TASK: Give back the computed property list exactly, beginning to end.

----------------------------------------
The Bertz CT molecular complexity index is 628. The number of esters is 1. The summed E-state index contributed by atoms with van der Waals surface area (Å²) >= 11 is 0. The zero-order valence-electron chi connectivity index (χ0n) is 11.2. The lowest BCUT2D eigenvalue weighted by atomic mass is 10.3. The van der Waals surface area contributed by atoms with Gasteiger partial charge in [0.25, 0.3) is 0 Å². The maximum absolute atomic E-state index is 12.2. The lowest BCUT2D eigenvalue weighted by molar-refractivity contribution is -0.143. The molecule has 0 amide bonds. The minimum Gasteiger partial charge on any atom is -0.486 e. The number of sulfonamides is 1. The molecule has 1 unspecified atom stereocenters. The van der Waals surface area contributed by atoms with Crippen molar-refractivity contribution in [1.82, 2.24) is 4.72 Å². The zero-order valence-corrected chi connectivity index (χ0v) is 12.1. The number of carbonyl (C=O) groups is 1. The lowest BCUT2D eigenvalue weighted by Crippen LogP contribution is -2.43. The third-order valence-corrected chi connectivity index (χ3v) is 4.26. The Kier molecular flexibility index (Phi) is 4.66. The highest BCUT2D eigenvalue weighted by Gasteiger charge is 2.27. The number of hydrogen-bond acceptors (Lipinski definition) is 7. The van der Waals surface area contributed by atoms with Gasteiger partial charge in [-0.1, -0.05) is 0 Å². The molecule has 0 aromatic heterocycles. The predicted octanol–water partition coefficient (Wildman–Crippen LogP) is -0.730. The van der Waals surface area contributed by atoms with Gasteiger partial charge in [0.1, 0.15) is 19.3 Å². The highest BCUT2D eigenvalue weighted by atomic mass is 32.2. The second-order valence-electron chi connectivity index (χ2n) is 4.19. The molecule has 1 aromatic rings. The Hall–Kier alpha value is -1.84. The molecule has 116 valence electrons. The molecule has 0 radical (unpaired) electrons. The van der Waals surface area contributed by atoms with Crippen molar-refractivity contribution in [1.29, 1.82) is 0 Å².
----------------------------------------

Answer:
The Bertz CT molecular complexity index is 628. The number of esters is 1. The summed E-state index contributed by atoms with van der Waals surface area (Å²) >= 11 is 0. The zero-order valence-electron chi connectivity index (χ0n) is 11.2. The lowest BCUT2D eigenvalue weighted by atomic mass is 10.3. The van der Waals surface area contributed by atoms with Gasteiger partial charge in [0.25, 0.3) is 0 Å². The maximum absolute atomic E-state index is 12.2. The lowest BCUT2D eigenvalue weighted by molar-refractivity contribution is -0.143. The molecule has 0 amide bonds. The minimum Gasteiger partial charge on any atom is -0.486 e. The number of sulfonamides is 1. The molecule has 1 unspecified atom stereocenters. The van der Waals surface area contributed by atoms with Crippen molar-refractivity contribution in [1.82, 2.24) is 4.72 Å². The zero-order valence-corrected chi connectivity index (χ0v) is 12.1. The number of carbonyl (C=O) groups is 1. The lowest BCUT2D eigenvalue weighted by Crippen LogP contribution is -2.43. The third-order valence-corrected chi connectivity index (χ3v) is 4.26. The Kier molecular flexibility index (Phi) is 4.66. The highest BCUT2D eigenvalue weighted by Gasteiger charge is 2.27. The number of hydrogen-bond acceptors (Lipinski definition) is 7. The van der Waals surface area contributed by atoms with Gasteiger partial charge in [-0.1, -0.05) is 0 Å². The molecule has 0 aromatic heterocycles. The predicted octanol–water partition coefficient (Wildman–Crippen LogP) is -0.730. The van der Waals surface area contributed by atoms with Gasteiger partial charge in [0.1, 0.15) is 19.3 Å². The highest BCUT2D eigenvalue weighted by atomic mass is 32.2. The second-order valence-electron chi connectivity index (χ2n) is 4.19. The molecule has 1 aromatic rings. The Hall–Kier alpha value is -1.84. The molecule has 116 valence electrons. The molecule has 0 radical (unpaired) electrons. The van der Waals surface area contributed by atoms with Crippen molar-refractivity contribution in [1.29, 1.82) is 0 Å².